Survey finds young adults overlook animal shelters
Donnie Gallagher grew up in a family that bred and purchased beagles for hunting purposes. But, after doing volunteer work with organizations that help homeless animals, he decided to adopt his pets from shelters or rescues.
“I grew up with purebreds in my home,” says Gallagher, 26, of Mt. Washington. “But ... seeing shelters — after that, for me, there's no other choice” but adoption.
Gallagher's pet lineup includes beagle-mix Baxter and four cats: former semiferals Gypsy and Mocha; and Knight and Tex, who were rescued from shelters. He has worked with Tarentum-based Homeless Cat Management Team and Frankie's Friends Cat Rescue, and helped the organizations with trapping feral cats and adopting pet cats.
With some 9,000 cats and dogs dying in shelters every day, according to Best Friends Animal Sanctuary, animal shelters and rescues have spent years trying to raise awareness about the value of adopting an animal versus buying one from a breeder or pet store. Yet, according to a new survey from the no-kill, Utah-based Best Friends, only 31 percent of young people in Gallagher's age range (18 to 34) were likely to consider a shelter adoption, compared to 46 percent who likely would purchase their pet from a breeder or store.
The survey of 1,000 people nationwide also showed misconceptions among young adults about rescue pets: Nearly 40 percent of the respondents didn't believe shelter animals faced the risk of euthanasia. And 46 percent saw shelter animals as second-rate pets compared to a cat or dog from a breeder.
“It was a surprise to us,” says John Polis, senior manager of public relations at Best Friends, about the survey's results. “You often think that the younger (people) are on the cutting edge to do things a better way.
“For this to come back in a survey tells us we've got more work to do, to let people know that adoption is the best option for people who want (pets). The option is around the corner for them,” Polis says. “There's a beautiful animal right down the street at your shelter, and a lot of people don't (adopt).”
PetsMart Charities found similar results in another survey the Phoenix-based company conducted in 2009 and 2011. When asked how many shelter animals are euthanized annually in America, 88 percent of respondents underestimated the number, which is an estimated 3 million to 4 million. The average estimate from survey respondents was 1.2 million, with 500,000 the most common estimate, says Kelly Campbell, senior manager of knowledge and research for PetsMart Charities.
Although the survey did not categorize for age, anecdotally, Campbell has observed that “younger people were more likely to believe that pets stayed in shelters until they found a home and are not vulnerable to euthansia.”
Young people often view shelter pets like used cars: You never know what you're going to get and what issues they have.
“It breaks my heart every time I see it,” says Campbell, who falls in that age category. “There are some wonderful, wonderful pets in shelters.”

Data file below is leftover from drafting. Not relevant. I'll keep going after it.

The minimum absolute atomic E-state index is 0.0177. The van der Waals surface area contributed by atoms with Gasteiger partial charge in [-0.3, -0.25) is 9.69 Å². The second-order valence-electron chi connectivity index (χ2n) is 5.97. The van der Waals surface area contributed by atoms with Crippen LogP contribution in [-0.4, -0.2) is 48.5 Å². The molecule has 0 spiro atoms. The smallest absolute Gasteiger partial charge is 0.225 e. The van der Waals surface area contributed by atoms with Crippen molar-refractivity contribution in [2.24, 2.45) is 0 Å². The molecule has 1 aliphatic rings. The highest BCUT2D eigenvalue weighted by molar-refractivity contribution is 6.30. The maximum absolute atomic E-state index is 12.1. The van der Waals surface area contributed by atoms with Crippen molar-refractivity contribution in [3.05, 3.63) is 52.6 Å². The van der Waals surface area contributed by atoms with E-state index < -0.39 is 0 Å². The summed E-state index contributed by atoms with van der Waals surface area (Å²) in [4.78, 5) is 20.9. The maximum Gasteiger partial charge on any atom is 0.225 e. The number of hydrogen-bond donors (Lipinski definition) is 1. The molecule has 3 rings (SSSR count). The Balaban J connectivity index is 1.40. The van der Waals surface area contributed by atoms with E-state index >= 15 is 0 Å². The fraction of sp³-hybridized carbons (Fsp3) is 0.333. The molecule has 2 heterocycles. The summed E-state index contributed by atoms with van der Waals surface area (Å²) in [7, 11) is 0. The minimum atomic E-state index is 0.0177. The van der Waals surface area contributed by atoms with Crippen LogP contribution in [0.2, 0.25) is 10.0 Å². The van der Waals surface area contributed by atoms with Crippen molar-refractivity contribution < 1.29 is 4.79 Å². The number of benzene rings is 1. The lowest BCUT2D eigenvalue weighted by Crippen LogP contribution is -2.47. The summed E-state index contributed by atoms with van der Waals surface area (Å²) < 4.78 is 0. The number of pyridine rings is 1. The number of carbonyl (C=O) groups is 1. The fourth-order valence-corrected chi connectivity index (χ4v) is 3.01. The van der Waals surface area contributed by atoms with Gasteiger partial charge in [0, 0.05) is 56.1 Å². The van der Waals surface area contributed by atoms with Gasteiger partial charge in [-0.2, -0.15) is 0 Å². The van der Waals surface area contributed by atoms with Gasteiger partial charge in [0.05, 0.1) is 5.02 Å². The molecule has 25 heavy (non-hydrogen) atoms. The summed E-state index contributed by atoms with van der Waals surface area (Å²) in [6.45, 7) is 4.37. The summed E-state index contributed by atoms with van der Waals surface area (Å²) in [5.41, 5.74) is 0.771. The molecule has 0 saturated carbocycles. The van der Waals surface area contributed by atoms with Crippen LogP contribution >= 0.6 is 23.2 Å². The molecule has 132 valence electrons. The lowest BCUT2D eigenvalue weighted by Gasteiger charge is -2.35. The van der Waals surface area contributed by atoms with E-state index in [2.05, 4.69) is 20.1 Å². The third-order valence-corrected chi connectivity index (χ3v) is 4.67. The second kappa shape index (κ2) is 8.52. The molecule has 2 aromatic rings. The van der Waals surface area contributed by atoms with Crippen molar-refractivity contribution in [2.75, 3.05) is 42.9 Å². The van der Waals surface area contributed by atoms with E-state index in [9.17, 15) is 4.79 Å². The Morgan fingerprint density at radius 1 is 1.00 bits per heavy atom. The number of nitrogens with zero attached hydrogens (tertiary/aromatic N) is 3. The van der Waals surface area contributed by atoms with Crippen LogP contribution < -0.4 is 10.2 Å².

Many younger people view shelter pets as “damaged goods” and think they can only find mixed breeds there. But an estimated 25 percent of shelter dogs are purebreds, according to the Humane Society of the United States, and many rescue groups focus on a specific breed, like Siamese cats and German shepherd dogs.
“That perfect pet is just one that takes to you,” Polis says.
Gretchen Fieser, spokeswoman for the North Side-based Western Pennsylvania Humane Society, says the shelter currently has more than 400 cats, about 100 dogs, and more than 100 animals each in foster care and at off-site adoption places. She and her colleagues felt surprised and disappointed by the Best Friends survey results.
“All shelters across the country are so wrapped up in trying to encourage people to adopt,” Fieser says. “It's disheartening that the youngest generation — the most plugged-in generation in terms of communications — are more likely to purchase instead of adopt.”
Fieser and Polis say it's sad that people think shelter animals have flaws and are inferior to purebreds from a store or breeder. The vast majority of animals that end up surrendered to shelters lost their homes because the owners were moving, allergic or just unable to care for their pets, Fieser says.
“Every person that I know of has had somebody break up with them — a boyfriend, a girlfriend, a best friend,” she says. “The same is true for these animals. Just because somebody broke up with them, it doesn't mean they're less worthy. … The idea that they are damaged goods is false.”
In the digital age, shelters and rescues put out plenty of information, but they need to figure out how to reach more young people, Polis says.
“We're trying to see what we can do about making our message a little stronger to young folks,” he says. “It's not just the younger generation. It's letting everybody within a five-mile radius of a shelter know that there are wonderful animals available for adoption.”
Kellie B. Gormly is a staff writer for Trib Total Media. She can be reached at firstname.lastname@example.org or 412-320-7824.